Joe Lucas was a successful DC lobbyist who decided, at age 50, to chase his childhood dream: becoming a nurse. Built for adrenaline and swift on his feet, he jumped right into the profession and hasn’t looked back.
How did you get into travel nursing?
My first career was lobbying, primarily involving energy and the environment.
I was in the business for 20 years — and had a lot of success. It was never going to get any better and, in fact, there was only one way to go — and that was down.
I was single, I didn’t have any children to put through college, anything like that, so, financially I was in a position to do something I really wanted to do.
That gave me the opportunity to go back to that first love: this idea of being a nurse. So, shocking many people, giving up a very lucrative career as a lobbyist, I went back to school and became a nurse. I loved it from Day One.
How did those early years go for you?
I did med/surg telemetry nursing for my first year as a nurse, which I thought was a great way to get my feet wet. But, my primary love was always ER. I’m an adrenaline junkie.
When I relocated to Kansas City, I had the opportunity to get into emergency medicine.
A colleague and mentor said to me about this career change. “I think this is a great career for you because I know between now and the time you die, you’re going to live a hundred different places.”
What do you love about travel nursing?
It’s a mobile career. Travel nursing has afforded me the opportunity to experience the country. I’ve done both small, big, I’ve traveled in some of the most prestigious hospitals in America. I have a chance to see and do lots of different things.
Also, I have a chance to have a personal life. I can go out and hike, I can go out and go to the gym, something I really love. I can spend time with my family and my dog.
Those are things that are all very important to me. And working as a travel nurse, because of the income structure, it allows me to have that flexibility to only work three days a week and still have that personal time to myself.
What advice would you give a new travel nurse?
First off, I think that you have to be secure in your practice. I read a lot of travel nurse posts that say, “I want to try it but I only have six months experience. My company says I can — should I?” And my reply is: “Get a new company.”
Any travel nurse company that would let you travel with only six months experience is not a company I want to work for. It’s not safe for the nurse, it’s not safe for the company, it’s not safe for the hospital, and it’s not safe for the patient.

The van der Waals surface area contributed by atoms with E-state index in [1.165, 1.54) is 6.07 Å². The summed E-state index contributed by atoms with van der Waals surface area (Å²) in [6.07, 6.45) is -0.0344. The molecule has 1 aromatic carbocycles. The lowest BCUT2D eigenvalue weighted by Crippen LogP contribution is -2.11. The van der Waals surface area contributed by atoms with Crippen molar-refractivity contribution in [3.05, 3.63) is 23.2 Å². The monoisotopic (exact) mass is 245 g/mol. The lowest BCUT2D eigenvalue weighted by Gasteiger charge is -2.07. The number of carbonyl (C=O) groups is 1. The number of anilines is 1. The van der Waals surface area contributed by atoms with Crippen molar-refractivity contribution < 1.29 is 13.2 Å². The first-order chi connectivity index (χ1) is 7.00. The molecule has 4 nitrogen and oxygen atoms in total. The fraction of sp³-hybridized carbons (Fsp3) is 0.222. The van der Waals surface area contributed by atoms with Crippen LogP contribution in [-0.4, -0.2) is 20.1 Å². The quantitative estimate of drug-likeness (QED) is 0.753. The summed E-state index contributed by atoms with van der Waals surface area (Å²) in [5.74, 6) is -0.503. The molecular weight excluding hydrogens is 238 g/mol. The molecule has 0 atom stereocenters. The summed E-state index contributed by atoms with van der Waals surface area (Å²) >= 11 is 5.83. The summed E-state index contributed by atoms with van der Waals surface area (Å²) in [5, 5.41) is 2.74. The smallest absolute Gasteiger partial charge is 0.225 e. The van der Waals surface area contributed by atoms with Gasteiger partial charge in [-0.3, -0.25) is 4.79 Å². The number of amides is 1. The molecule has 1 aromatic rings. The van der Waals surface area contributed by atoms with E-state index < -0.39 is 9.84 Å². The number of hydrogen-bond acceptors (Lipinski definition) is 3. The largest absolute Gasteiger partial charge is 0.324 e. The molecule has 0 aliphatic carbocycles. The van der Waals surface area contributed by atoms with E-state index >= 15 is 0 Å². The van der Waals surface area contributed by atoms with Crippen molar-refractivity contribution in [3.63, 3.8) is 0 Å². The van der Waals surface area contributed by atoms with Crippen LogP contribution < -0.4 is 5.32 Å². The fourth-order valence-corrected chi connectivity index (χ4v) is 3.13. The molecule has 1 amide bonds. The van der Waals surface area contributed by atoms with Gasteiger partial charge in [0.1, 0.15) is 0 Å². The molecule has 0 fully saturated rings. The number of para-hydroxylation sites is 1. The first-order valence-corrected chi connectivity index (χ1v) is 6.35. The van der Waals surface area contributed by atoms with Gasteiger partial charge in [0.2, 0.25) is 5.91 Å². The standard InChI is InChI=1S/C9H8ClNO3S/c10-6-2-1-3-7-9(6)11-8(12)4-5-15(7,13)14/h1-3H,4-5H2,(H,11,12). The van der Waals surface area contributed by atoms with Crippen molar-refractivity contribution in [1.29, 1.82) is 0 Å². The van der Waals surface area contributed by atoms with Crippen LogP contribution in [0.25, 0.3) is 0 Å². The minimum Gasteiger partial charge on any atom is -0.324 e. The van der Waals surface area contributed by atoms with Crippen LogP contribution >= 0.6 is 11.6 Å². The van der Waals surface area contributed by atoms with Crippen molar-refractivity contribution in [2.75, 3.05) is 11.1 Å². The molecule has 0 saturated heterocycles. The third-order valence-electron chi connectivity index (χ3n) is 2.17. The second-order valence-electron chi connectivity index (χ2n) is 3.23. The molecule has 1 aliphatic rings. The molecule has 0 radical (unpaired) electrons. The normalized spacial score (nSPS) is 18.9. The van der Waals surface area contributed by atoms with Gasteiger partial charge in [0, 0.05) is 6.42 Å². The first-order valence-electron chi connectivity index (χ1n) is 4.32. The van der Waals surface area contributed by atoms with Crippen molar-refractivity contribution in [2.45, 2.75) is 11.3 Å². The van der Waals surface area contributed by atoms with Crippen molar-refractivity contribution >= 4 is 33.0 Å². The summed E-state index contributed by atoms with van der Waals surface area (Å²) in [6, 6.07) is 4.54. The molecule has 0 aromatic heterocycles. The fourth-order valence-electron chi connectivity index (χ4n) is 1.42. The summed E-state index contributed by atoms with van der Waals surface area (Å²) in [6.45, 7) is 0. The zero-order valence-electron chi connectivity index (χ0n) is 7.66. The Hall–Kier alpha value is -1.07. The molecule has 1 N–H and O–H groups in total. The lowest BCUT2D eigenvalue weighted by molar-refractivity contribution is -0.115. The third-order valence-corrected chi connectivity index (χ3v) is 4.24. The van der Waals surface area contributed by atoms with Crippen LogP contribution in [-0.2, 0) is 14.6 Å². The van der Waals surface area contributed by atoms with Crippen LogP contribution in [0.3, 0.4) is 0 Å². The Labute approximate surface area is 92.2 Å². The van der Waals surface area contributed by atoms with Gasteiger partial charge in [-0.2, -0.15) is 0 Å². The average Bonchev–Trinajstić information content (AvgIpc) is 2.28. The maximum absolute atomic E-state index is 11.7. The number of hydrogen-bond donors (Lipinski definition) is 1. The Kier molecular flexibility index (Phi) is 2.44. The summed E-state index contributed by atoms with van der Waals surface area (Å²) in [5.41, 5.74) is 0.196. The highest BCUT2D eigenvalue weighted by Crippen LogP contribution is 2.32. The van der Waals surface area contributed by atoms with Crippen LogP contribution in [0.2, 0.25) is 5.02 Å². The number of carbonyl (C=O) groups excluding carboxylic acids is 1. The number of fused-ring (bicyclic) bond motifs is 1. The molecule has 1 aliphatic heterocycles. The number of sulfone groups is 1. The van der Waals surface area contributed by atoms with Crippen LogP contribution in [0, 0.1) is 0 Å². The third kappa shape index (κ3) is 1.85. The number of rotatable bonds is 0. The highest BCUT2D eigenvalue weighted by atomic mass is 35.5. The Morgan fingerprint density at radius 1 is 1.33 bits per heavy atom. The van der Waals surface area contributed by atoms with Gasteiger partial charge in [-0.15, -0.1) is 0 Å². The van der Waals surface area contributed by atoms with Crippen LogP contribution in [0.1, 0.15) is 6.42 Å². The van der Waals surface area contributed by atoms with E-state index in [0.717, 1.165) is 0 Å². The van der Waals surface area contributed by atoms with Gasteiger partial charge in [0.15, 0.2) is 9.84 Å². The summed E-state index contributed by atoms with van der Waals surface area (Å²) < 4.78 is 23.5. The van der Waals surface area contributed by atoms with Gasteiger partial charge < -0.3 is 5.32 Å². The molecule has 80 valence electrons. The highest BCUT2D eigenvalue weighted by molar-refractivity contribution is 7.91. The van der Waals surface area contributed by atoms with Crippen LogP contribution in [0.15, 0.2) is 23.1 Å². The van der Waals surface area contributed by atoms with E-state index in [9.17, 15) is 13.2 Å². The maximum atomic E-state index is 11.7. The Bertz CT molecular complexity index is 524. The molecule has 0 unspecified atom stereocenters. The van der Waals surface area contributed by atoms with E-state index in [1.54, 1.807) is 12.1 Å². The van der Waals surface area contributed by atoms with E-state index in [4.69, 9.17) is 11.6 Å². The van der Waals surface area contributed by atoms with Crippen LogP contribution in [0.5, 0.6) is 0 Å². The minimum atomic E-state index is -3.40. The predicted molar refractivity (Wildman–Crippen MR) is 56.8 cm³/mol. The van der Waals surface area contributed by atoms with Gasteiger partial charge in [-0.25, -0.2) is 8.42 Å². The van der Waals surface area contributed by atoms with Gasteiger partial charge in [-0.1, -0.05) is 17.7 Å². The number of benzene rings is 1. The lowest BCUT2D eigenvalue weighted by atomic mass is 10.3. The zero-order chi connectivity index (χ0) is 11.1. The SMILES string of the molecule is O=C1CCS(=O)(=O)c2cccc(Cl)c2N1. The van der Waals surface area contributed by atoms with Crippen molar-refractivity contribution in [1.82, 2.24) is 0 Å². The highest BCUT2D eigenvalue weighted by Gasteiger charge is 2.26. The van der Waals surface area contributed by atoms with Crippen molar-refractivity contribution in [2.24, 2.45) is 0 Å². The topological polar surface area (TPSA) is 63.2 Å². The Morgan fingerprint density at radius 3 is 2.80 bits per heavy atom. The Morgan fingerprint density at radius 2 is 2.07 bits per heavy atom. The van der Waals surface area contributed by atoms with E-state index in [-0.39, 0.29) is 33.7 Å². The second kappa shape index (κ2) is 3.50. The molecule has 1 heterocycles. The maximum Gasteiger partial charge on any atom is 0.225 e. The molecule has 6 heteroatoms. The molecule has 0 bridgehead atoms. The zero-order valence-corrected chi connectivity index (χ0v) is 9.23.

To be a travel nurse, you have to be rock solid in your experience. In many cases, you’re being called to come in and figure out everything, from where the bathroom is to where to get supplies, without much guidance.
Second, there’s a misconception that travel nurses are paid more than staff nurses. That’s not always the case. There’s a tax advantage associated with travel nursing — but not necessarily more money.
Travel nursing can be lucrative if for certain people if you know the tax laws. But I see a lot of people get tripped up because they think, “Oh, this is this wonderful thing. I make all this money,” but unless you are in a situation where you maintain a legal tax home, then you don’t qualify for the tax-free stipends.
Third, work for a company that you know is going to have your back.
There are a lot of travel nurse companies that are out there, and I see too many people who want somebody to tell them who to work for, and I never answer. You need to do your research — it’s a very personal decision.
I did my research for a year before I started traveling. I started reading blogs, I started understanding how it all worked. I understood the tax structure, and I researched companies. When I was ready to pull the trigger about six months before I traveled, I started talking with three companies I chose to work with.
Because of their responsiveness and personal touch, I ended up with TotalMed.
What do you like about working with TotalMed?
Here’s a story: when I called TotalMed, this guy named Logan Malueg answered the phone. Suddenly, it was like I was talking to my brother from another mother. And Logan and I have just been the best of friends — we’re like family.
They’re located in Appleton, Wisconsin. The closest I’ve come to their office, I was in Minnesota, a few hours away. Logan calls me and says, “Meet me for lunch. I want to drive down to meet you and to have lunch on your first day.”
And so it’s been wonderful, a wonderful experience. What I have always found in my almost four years of doing this, when I look at contracts in various areas where I’m interested in going, Total Med generally has some of the highest rates in those areas.
I’ve never once had a problem that came up that they didn’t fix. They go above and beyond.
Day or night I can pick up the phone and call my recruiter. I mean, I would never do this job unless I had a recruiter who allowed me to have their cell phone and who was willing to answer day or night if necessary.
And it’s the whole company — the people who do credentialing, the people who do the onboarding, the people who do the benefits. These are the folks who will answer your calls and will help you find your way through any problems, should those things come up. And they come up very rarely because everyone at TotalMed is very easy to work with.
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